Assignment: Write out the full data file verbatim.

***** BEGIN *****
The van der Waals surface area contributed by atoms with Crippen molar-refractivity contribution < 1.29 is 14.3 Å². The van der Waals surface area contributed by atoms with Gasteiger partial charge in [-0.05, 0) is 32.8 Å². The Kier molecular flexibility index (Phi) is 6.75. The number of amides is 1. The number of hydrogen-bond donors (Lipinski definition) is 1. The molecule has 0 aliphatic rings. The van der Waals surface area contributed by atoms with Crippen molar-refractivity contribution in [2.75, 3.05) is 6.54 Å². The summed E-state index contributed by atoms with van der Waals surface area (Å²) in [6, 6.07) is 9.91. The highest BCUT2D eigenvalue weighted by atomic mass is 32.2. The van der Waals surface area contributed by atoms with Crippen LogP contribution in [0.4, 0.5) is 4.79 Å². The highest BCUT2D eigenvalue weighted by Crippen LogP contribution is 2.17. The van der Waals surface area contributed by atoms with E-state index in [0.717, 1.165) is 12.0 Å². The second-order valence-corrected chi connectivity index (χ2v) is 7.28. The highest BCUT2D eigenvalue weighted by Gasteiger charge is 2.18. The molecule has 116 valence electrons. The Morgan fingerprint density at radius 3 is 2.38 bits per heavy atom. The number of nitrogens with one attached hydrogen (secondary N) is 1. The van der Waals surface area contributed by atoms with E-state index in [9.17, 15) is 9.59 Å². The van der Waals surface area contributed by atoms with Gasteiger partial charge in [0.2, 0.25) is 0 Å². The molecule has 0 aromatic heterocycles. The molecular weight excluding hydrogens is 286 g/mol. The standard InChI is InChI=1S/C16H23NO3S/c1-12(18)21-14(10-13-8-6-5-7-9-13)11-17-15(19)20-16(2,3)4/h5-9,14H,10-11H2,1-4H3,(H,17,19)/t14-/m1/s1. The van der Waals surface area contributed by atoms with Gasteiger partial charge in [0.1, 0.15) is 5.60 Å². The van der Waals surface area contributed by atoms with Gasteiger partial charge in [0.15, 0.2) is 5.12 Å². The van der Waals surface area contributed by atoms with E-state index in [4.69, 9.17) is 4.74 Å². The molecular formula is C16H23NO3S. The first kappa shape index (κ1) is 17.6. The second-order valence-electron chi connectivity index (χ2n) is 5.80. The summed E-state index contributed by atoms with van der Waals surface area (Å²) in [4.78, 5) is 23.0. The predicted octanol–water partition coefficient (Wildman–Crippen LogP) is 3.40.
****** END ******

The van der Waals surface area contributed by atoms with Crippen molar-refractivity contribution < 1.29 is 14.3 Å². The van der Waals surface area contributed by atoms with Gasteiger partial charge in [-0.05, 0) is 32.8 Å². The Kier molecular flexibility index (Phi) is 6.75. The number of amides is 1. The number of hydrogen-bond donors (Lipinski definition) is 1. The molecule has 0 aliphatic rings. The van der Waals surface area contributed by atoms with Crippen molar-refractivity contribution in [2.75, 3.05) is 6.54 Å². The summed E-state index contributed by atoms with van der Waals surface area (Å²) in [6, 6.07) is 9.91. The highest BCUT2D eigenvalue weighted by atomic mass is 32.2. The van der Waals surface area contributed by atoms with Crippen LogP contribution in [0.4, 0.5) is 4.79 Å². The highest BCUT2D eigenvalue weighted by Crippen LogP contribution is 2.17. The van der Waals surface area contributed by atoms with E-state index in [0.717, 1.165) is 12.0 Å². The second-order valence-corrected chi connectivity index (χ2v) is 7.28. The highest BCUT2D eigenvalue weighted by Gasteiger charge is 2.18. The molecule has 116 valence electrons. The Morgan fingerprint density at radius 3 is 2.38 bits per heavy atom. The number of nitrogens with one attached hydrogen (secondary N) is 1. The van der Waals surface area contributed by atoms with E-state index in [9.17, 15) is 9.59 Å². The van der Waals surface area contributed by atoms with Gasteiger partial charge in [0.2, 0.25) is 0 Å². The molecule has 0 aromatic heterocycles. The molecular weight excluding hydrogens is 286 g/mol. The standard InChI is InChI=1S/C16H23NO3S/c1-12(18)21-14(10-13-8-6-5-7-9-13)11-17-15(19)20-16(2,3)4/h5-9,14H,10-11H2,1-4H3,(H,17,19)/t14-/m1/s1. The van der Waals surface area contributed by atoms with Gasteiger partial charge in [0.1, 0.15) is 5.60 Å². The van der Waals surface area contributed by atoms with Gasteiger partial charge in [0.15, 0.2) is 5.12 Å². The van der Waals surface area contributed by atoms with E-state index in [4.69, 9.17) is 4.74 Å². The molecular formula is C16H23NO3S. The first kappa shape index (κ1) is 17.6. The second-order valence-electron chi connectivity index (χ2n) is 5.80. The summed E-state index contributed by atoms with van der Waals surface area (Å²) in [4.78, 5) is 23.0. The predicted octanol–water partition coefficient (Wildman–Crippen LogP) is 3.40.